We speculate that the cause of the symptomatic decline following placement of the cyst to peritoneal shunt was surgical irritation of the temporal lobe combined with the residual pressure in the cyst. Although the purpose of eliminating the valve was to treat the pseudomeningocele, clearly reducing the cyst pressure resulted in a surprising and marked improvement of her severe expressive aphasia and tremors. Reduction of cyst pressure was enough for this patient to demonstrate a remarkable improvement. This case suggests that with symptomatic arachnoid cysts, symptoms may be related to subtle compression of adjacent neural structures, which may be relieved with the use of a valveless shunt system.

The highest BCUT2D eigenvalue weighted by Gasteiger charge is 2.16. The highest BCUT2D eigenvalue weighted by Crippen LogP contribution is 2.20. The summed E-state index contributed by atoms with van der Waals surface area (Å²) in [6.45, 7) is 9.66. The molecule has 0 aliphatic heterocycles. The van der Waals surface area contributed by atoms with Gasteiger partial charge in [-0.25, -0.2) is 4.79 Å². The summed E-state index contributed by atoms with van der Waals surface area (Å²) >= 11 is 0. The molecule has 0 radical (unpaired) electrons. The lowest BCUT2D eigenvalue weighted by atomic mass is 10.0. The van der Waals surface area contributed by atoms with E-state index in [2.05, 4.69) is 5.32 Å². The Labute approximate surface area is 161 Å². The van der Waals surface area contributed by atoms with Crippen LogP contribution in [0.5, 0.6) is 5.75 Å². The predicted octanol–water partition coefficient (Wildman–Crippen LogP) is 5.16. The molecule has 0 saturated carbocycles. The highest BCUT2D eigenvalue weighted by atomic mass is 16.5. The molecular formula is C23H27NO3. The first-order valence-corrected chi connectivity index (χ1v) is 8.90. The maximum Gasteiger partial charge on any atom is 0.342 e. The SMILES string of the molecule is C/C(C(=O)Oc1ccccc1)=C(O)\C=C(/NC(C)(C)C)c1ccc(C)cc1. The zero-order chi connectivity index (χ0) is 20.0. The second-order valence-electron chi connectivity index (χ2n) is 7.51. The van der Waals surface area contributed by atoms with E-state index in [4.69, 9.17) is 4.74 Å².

We present a case of a woman with a recurrent arachnoid cyst who, after cystoperitoneal shunting with a programmable valve, developed worsening and new symptoms, both on physical examination and neuropsychological testing. Reducing the pressure in the cyst resulted in remarkable resolution of her symptoms.